Aminu Steal and Slam

Al-Farouq Aminu picks off the pass and takes it the other way for the flush.

One of the final pieces the Mavericks added during the busy summer of 2014 was one of the most unassuming players on the team.

The signing of forward Al-Farouq Aminu didn’t draw much fanfare, as everyone was still swooning over the additions of Tyson Chandler and Chandler Parsons. Aminu’s first claim to fame came early in his tenure with the Mavericks when a fan asked him at the introductory press conference if he liked the nickname “Matrix Reloaded” to describe his play. After all, the forward has drawn comparisons to longtime Dallas forward Shawn Marion for his ability to defend multiple positions and crash the glass extremely well for a player of his size.

But Aminu said he didn’t like the nickname, which was almost a letdown. At Media Day, he told Mavs.com the reason: He didn’t like the second “Matrix” movie as much as the first.

One insignificant story like that can’t tell you too much about a player, obviously, but it does reveal a certain level of pragmatism about the fifth-year wing. A sweet nickname can make a player pretty famous, but not if the player doesn’t want it. He’ll just go by “Farouq” and play some ball, thank you.

That’s exactly what he’s done this season with Dallas. His minutes have been on-and-off throughout the season as head coach Rick Carlisle has tinkered with the rotation over and over again, first at the beginning of the season and then again after the trade for Rajon Rondo and Dwight Powell. Aminu is playing a career-low 14.3 minutes per game, but he’s not letting it affect his productivity whatsoever. His head coach’s mantra is “stay ready,” and Aminu has done just that. He’s practical.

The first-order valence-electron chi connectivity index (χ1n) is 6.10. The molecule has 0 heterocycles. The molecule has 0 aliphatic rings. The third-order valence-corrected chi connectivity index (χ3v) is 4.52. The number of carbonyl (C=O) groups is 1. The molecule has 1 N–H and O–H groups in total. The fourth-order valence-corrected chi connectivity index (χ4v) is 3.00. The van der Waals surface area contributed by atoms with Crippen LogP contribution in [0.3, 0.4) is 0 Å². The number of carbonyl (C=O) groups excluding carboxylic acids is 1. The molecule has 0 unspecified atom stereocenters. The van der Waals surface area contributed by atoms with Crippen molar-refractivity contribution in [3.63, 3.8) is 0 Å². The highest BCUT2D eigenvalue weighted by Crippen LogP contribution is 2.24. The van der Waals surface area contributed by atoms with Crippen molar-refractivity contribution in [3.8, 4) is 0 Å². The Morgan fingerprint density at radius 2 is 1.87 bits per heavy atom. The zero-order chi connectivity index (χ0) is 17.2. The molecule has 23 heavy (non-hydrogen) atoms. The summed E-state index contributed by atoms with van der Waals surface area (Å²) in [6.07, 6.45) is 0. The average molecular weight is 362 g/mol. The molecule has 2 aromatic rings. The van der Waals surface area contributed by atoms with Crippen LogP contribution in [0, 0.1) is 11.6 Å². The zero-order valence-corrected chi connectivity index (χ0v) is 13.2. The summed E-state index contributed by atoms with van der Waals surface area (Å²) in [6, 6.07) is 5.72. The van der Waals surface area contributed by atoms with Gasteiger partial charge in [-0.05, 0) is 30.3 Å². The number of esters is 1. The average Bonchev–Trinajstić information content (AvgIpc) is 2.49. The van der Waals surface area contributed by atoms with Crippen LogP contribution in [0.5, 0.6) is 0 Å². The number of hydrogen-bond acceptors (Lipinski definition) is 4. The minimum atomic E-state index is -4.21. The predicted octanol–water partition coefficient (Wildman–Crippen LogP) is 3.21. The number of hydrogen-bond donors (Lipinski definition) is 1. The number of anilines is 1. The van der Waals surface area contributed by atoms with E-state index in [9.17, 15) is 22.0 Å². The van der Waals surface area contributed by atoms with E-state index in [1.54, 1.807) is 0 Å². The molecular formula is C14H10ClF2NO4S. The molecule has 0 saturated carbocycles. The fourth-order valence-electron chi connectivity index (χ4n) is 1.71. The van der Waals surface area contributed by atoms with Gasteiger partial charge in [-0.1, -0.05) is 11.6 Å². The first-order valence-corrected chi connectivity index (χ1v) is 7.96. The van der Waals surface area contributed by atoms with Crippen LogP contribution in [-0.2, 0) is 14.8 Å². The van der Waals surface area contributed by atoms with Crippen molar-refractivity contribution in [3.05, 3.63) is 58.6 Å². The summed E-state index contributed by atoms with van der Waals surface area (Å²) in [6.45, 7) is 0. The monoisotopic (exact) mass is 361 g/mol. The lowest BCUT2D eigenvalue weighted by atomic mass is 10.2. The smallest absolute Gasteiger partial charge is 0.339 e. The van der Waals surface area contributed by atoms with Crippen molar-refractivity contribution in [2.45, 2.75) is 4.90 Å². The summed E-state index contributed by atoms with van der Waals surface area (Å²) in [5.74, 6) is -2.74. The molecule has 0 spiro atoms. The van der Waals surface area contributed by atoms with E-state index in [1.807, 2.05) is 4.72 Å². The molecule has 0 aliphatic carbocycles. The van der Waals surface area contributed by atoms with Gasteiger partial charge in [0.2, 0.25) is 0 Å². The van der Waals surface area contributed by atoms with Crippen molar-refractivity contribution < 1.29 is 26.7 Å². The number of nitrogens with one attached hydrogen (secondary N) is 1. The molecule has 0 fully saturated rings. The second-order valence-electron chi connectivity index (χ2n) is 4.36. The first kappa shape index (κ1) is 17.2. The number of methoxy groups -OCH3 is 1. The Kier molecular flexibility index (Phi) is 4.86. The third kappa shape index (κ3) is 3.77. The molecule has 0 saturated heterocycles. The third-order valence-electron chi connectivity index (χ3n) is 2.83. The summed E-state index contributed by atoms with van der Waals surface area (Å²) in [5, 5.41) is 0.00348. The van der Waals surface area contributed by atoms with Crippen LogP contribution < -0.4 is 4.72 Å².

He’s working through another shift in the rotation right now, as Carlisle has now turned to Powell at backup center and Aminu at the backup power forward spot. Aminu has answered the call, averaging 6.0 points, 4.1 rebounds, 1.6 blocks, and a steal in his last seven appearances in just 16.0 minutes per game. Prorate that over 36 minutes and his numbers are even more impressive: 13 points, nine boards, almost four blocks and more than two steals.

That’s the key to earning minutes as a Mavs reserve since the Rondo trade: being productive and making an immediate impact. It’s not so much about the volume of minutes you receive, but about what you can do in the time you get. For backup players on this team, throw out per-game numbers. Even Sixth Man candidate Vince Carter had modest numbers last season, but that’s because he didn’t play a lot of minutes. Ignore per game stuff and look at the per-36. That’s what turned Brandan Wright into such a huge piece of that Rondo deal — he was able to score points and grab rebounds at a high volume in relatively limited minutes. Now, Aminu appears to have taken the torch.

Consider: Aminu is scoring a career-high 11.7 points per 36 this season and his 6.1 defensive rebounds is the third-highest mark of his career. His PER is a career-high 14.3, and PER in particular is a stat that’s hard to pull up high playing such a low number of minutes off the bench. His block percentage is a career-high 4.1, meaning he blocks one out of every 25 two-point shots opponents attempt while he’s on the floor. That’s an extremely high number for a player at his position. He’s also worth more win shares per 48 minutes this season (.116) than any other campaign in his career.